There are many elementary and high schools that intentionally provide opportunities for self-discovery. Here are just a few inspiring examples from my own personal research this past year.
Oak Grove School in Ojai, California incorporates both time and space for a variety of contemplative practices into the regular weekly schedule and into the campus. These include meditation, council circles, quiet time communing with nature, and the 7th grade rocking chair circle pictured above.
Skorpeskolen Private School in Helsingor, Denmark offers Personal Time to students in the early grades and Talent Time to students in the upper grades. These weekly periods provide opportunities to follow a curiosity, to pursue a personal passion, and to develop the capacity for sustained, deep focus on a self-directed project for an extended amount of time. Open in Google Chrome for a translation of the website.
The Green School in Bali, Indonesia identifies sustainability as one its primary values. They believe that the practice of sustainability starts at the individual level. For that reason, teachers are free to set aside all academic demands whenever an individual child needs extra social-emotional support.
You can view Christina Sbarra’s original post here.
Tobi Jo Greene of The Empowerment Workshop joined some Oak Grove parents a few weeks ago for a discussion on how to have healthy and productive conversations with children and adolescents about sex and sexuality. Here are a few of the key points from the discussion:
How do I start conversations about sex and relationships with my kids?
- Everyday life provides plenty of moments for talking about sex and relationships. Here are some common “teachable moments”:
- When you see an advertisement for tampons, condoms, or birth control.
- When puberty, dating, LGBTQ issues, love, or sex comes up on a TV show, in a movie, or in a song on the radio
- When someone you know announces that they’re pregnant.
- When you see a portrayal of an unrealistic or oversexualized stereotype.
- News stories that talk about sex.
- When a “teachable moment” arises, make sure to ask open-ended questions like:
- “What do you know about how pregnancy happens?”
- “Would you want to date someone who acted like that?”
- “Do you think s/he looks like that in real life?”
What if you feel awkward about bringing up sex with your children?
- Leave books around the house for them to find and let them explore them on their own.
- Find a trusted surrogate to talk about these issues with your child.
- Admit your discomfort as a first step in the conversation. The more you talk about it with your child, the more the conversation will be normalized.
What if you can’t find the right time to have “the talk” or your child refuses to engage with you?
- Use car rides and other times when your child might be more receptive to a conversation. While riding in the car, eye contact is naturally indirect and uncomfortable topics can feel easier.
- Speaking in generalities and talking about other peers might be more comfortable than personal questions. For example, ask “At what age do you think it’s ok for kids to start having sex?” as opposed to “So, are you having sex?”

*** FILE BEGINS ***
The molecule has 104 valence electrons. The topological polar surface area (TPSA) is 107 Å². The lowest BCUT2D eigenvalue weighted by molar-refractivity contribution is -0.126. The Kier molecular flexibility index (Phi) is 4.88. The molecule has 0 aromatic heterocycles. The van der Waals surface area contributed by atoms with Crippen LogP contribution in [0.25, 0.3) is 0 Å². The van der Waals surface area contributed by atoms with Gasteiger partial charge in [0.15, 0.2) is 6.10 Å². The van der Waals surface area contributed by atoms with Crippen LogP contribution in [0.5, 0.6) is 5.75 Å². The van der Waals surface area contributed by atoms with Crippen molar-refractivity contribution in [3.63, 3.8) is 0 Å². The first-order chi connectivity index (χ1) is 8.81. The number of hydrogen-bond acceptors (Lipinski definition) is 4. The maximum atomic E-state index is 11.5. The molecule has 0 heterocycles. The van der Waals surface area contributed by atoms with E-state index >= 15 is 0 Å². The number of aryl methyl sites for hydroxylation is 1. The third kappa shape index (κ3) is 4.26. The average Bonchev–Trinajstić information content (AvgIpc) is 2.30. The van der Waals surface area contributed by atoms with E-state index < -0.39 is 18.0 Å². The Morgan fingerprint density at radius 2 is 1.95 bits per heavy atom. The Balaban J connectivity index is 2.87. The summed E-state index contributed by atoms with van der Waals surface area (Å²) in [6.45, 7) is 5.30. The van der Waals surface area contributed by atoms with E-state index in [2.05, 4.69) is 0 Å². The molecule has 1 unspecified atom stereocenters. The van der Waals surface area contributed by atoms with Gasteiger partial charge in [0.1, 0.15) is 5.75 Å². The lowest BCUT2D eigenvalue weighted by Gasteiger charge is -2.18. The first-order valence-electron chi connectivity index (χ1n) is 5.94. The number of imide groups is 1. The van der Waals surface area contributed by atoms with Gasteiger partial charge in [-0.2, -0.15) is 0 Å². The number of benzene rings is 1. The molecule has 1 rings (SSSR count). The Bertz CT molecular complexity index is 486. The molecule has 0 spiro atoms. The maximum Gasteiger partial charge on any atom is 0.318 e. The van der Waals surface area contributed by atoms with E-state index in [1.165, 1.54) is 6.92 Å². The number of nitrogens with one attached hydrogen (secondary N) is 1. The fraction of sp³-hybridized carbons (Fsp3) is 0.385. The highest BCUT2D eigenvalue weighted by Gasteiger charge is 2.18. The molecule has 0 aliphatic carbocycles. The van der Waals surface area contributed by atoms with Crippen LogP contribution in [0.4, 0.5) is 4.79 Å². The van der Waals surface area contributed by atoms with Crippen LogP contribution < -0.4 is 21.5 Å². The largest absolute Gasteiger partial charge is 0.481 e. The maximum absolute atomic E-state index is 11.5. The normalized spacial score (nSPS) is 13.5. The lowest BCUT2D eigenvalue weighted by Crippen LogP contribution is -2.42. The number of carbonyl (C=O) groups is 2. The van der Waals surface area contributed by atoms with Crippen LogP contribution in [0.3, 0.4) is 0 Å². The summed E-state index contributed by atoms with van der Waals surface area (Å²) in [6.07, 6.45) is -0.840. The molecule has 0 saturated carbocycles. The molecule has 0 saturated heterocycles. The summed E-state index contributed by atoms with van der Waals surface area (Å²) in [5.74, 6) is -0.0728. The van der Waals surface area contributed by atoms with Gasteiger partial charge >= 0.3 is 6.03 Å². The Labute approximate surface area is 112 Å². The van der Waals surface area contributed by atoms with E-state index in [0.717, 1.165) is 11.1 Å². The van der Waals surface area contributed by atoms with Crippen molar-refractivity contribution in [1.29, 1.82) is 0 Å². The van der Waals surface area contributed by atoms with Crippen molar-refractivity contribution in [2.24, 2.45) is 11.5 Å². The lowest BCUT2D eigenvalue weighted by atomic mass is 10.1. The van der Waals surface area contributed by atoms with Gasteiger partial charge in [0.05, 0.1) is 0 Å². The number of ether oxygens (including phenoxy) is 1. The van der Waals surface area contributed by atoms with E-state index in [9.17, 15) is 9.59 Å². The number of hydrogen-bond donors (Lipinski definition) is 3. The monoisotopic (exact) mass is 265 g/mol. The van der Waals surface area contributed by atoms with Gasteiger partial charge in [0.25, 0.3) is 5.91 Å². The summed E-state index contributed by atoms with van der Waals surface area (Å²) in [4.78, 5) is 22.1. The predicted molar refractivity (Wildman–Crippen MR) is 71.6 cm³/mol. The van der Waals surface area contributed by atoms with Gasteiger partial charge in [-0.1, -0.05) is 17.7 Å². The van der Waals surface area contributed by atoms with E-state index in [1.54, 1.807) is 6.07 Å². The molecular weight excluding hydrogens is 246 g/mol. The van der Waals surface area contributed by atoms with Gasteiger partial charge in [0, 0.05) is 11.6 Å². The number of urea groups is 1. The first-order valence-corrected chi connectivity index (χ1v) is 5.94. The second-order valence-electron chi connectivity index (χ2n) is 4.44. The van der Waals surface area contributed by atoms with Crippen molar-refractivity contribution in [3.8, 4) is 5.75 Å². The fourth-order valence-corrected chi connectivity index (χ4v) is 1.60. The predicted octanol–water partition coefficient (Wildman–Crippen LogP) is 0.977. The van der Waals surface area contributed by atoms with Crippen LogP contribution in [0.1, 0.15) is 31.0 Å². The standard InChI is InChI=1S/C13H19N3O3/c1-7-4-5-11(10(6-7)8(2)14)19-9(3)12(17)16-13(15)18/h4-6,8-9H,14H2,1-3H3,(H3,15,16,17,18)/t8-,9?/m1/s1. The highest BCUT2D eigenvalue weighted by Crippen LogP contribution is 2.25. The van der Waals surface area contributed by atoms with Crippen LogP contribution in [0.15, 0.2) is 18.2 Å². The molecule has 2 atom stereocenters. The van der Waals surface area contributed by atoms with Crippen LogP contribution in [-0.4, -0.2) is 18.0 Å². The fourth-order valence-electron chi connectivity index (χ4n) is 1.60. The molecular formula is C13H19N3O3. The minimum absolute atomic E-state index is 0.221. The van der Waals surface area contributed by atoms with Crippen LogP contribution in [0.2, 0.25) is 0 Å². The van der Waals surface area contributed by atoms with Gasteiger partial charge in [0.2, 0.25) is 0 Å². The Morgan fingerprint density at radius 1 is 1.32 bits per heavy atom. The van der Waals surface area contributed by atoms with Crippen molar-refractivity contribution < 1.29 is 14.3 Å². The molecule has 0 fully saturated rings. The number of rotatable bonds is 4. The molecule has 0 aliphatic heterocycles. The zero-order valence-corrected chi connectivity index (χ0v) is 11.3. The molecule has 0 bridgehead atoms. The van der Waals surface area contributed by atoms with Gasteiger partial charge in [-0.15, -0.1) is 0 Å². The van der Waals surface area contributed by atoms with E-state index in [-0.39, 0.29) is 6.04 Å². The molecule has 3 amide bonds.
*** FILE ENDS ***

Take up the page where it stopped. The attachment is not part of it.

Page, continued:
Foster closeness with your child
- Research shows that adolescents who have better relationships with their parents tend to have a lower likelihood of “early sexual intercourse initiation.” On the other hand, the same study showed that lower relationship quality and less parental monitoring increased the odds that a teen would initiate sex. More importantly, adolescents who are educated with comprehensive sex education are better equipped to make strong, positive decisions regarding their bodies and their sexuality, therefore, when they do engage in sexual activity, it is more likely safe, positive, and involved informative consent.
Don’t make assumptions and make sure to debunk myths
- Kids are picking up information from peers and the internet that is frequently misinformed. The ubiquity and availability of pornography has led many adolescents to have an unrealistic and unhealthy image of what a sexual relationship looks like. In addition, a child might be very knowledgeable about one aspect of sex or sexuality but have large gaps when it comes to other aspects.
Don’t be afraid to start discussing sex and sexuality at an early age:
- Always use the proper terms for anatomy and teach your children to use them too. Use these terms from the very beginning — so that children are as comfortable naming their genitals as they are their elbows and ankles.
- Lessons about respecting personal space and asking for permission easily transfer into lessons about consent and personal boundaries.
Focus on do’s instead of do not’s
- Teaching your child to have a healthy and positive outlook on sex will help them throughout their lifetime. Teach them that it is normal to have sexual urges, to masturbate, and to desire intimacy. Learn about sex positivity and move from that direction, rather than from fear. The idea of our children being sexually active can be scary for most parents, but the alternative, not discussing these topics, can have a negative impact on their sexual health and well being.
- Most parents naturally trend toward discussing what not to do and often forget to place emphasis on what to do when it comes to sexuality and personal safety. If your child learns how to react when stuck in a dangerous or uncomfortable circumstance, they will be much more likely to remember it in the heat of the moment.
- When teaching assertiveness, be very clear, that speaking up about what you DO like or want, is also very healthy.
- When people feel that they are in charge of their own bodies and their sexuality, they are more likely to communicate with sexual partners about protection, testing for STIs, and safety. They are also more likely to feel comfortable talking with a doctor about their bodies or a trusted adult when something in their relationship doesn’t feel right.
Learn with your child
- Don’t assume that you know everything about the topic. If you don’t know the answer to something, you can look it up on your own or together. You can say, “I’m glad you asked that question. I’m not sure how to explain it/what the answer is. Let’s look it up!”
- Be honest with yourself about areas of sexuality you find offensive, don’t agree with, or make you uncomfortable, and educate the ignorance out of yourself. You can do real damage to a human being that you love with your spoken or unspoken messages about something they may be personally dealing with.
Links to resources that discuss sex, sexuality and healthy relationships.
For parents and kids seeking reliable information:
Specifically for teens: